Publishers are businesses travelling at different velocities, but it would be rare to see one exceed the speed limit. At the Frankfurt Book Fair, as The Bookseller Daily has chronicled, the biggest news is still around the books and the rights deals. As one veteran bookseller said to me, when asked how the fair had changed 30 years on from his last visit: “It’s the same.”
After a decade of digital disruption—it may seem odd to say it—but publishing feels as though it has taken centre stage again, more confident than it has been for years. Many of the digital companies that once bestrode the fair with their ambition showing are struggling to adapt to a world that did not change as dramatically as their business plans suggested it would. What ought to have been publishing’s Achilles’ heel—that inescapable slowness—has actually proved to be its best asset. By concentrating on what they do well—making books—publishers have glided along the literary autobahn, accelerating with the pace of change only when they have had to.
The chatter this year has been focused on territoriality, author care, direct-to-consumer and subscriptions. At Contec, FBF’s somewhat mixed pre-fair digital conference, Bloomsbury executive director Richard Charkin talked of publishers needing to re-orientate and view the author as a customer. But he also conceded: “We talk it, but do we do it?”
In his on-stage interview with The Bookseller and other trade magazines, HarperCollins Worldwide c.e.o. Brian Murray articulated his vision for how a modern publishing business can adapt to this changing environment, while retaining its core identity. It will innovate only when it adds value, he said, not otherwise.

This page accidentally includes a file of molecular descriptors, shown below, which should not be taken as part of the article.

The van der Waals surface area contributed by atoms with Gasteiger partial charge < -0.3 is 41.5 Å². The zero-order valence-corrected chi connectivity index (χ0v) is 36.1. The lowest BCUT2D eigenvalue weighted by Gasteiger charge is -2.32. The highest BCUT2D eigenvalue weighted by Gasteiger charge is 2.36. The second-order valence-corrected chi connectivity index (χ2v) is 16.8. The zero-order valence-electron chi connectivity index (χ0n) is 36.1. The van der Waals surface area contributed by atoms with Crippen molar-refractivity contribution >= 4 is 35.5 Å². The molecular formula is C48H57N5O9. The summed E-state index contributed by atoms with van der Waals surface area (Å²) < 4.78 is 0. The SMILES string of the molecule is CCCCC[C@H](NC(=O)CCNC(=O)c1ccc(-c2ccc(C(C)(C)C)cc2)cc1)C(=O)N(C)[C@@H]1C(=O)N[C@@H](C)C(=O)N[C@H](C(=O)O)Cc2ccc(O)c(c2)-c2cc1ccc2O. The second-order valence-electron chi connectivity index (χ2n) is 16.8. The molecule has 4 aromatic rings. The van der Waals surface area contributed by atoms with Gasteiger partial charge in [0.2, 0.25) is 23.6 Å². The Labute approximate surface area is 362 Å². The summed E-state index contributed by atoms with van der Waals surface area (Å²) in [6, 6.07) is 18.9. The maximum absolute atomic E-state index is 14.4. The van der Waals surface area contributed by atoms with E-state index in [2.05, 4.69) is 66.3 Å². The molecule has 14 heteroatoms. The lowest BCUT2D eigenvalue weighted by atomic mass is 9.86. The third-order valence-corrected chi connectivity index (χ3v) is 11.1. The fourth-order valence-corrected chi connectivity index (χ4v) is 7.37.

If this feels overly positive, it probably is. We should not pretend that there is not also an alternative narrative playing out, one not confined to Frankfurt.
At the Hachette party, the backdrop being its negotiations with Amazon over terms that will likely set the pattern for all others, there was a palpable sense of tension. Rival publishers would not articulate it, but their presence felt like tacit support for the French-owned business. “Thank God it’s them,” one was heard saying. It’s a line that can be read in a multitude of ways.
Amazon does not attend the Frankfurt Book Fair in any public way, and it is hard to ignore the fact that there is a growing publishing business—and author community—that sees Seattle as its Mecca, not Frankfurt.
This is a gap that will not close easily. From the outside it may look as though publishers are circling the wagons, not cruising the autobahn. But, on the inside, it feels more progressive: business as usual. In truth, neither view is completely accurate.